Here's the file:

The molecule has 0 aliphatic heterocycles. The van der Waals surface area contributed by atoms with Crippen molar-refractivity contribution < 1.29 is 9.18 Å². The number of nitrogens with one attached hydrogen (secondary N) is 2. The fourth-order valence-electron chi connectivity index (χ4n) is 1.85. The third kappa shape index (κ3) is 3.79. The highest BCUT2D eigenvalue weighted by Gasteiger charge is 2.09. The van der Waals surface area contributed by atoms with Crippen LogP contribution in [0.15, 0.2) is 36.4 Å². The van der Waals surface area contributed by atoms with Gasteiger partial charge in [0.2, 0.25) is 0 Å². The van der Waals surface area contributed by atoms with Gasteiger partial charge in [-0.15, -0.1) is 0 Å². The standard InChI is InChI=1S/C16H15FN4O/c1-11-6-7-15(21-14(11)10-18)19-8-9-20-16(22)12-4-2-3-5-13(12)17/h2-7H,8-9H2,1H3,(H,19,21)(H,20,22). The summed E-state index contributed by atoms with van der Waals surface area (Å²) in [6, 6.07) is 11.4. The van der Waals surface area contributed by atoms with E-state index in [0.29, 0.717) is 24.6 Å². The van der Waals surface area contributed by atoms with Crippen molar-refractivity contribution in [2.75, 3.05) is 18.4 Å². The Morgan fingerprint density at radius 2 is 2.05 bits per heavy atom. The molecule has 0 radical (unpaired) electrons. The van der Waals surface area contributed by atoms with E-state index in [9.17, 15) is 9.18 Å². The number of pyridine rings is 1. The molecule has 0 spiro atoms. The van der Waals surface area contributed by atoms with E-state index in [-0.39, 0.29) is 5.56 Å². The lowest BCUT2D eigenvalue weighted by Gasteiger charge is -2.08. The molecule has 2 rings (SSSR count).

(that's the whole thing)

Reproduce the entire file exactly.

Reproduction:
The molecule has 0 aliphatic heterocycles. The van der Waals surface area contributed by atoms with Crippen molar-refractivity contribution < 1.29 is 9.18 Å². The number of nitrogens with one attached hydrogen (secondary N) is 2. The fourth-order valence-electron chi connectivity index (χ4n) is 1.85. The third kappa shape index (κ3) is 3.79. The highest BCUT2D eigenvalue weighted by Gasteiger charge is 2.09. The van der Waals surface area contributed by atoms with Crippen LogP contribution in [0.15, 0.2) is 36.4 Å². The van der Waals surface area contributed by atoms with Gasteiger partial charge in [0.2, 0.25) is 0 Å². The van der Waals surface area contributed by atoms with Gasteiger partial charge in [-0.15, -0.1) is 0 Å². The standard InChI is InChI=1S/C16H15FN4O/c1-11-6-7-15(21-14(11)10-18)19-8-9-20-16(22)12-4-2-3-5-13(12)17/h2-7H,8-9H2,1H3,(H,19,21)(H,20,22). The summed E-state index contributed by atoms with van der Waals surface area (Å²) in [6, 6.07) is 11.4. The van der Waals surface area contributed by atoms with E-state index in [0.29, 0.717) is 24.6 Å². The van der Waals surface area contributed by atoms with Crippen molar-refractivity contribution in [2.75, 3.05) is 18.4 Å². The Morgan fingerprint density at radius 2 is 2.05 bits per heavy atom. The molecule has 0 radical (unpaired) electrons. The van der Waals surface area contributed by atoms with E-state index in [9.17, 15) is 9.18 Å². The number of pyridine rings is 1. The molecule has 0 spiro atoms. The van der Waals surface area contributed by atoms with E-state index in [-0.39, 0.29) is 5.56 Å². The lowest BCUT2D eigenvalue weighted by Gasteiger charge is -2.08. The molecule has 2 rings (SSSR count).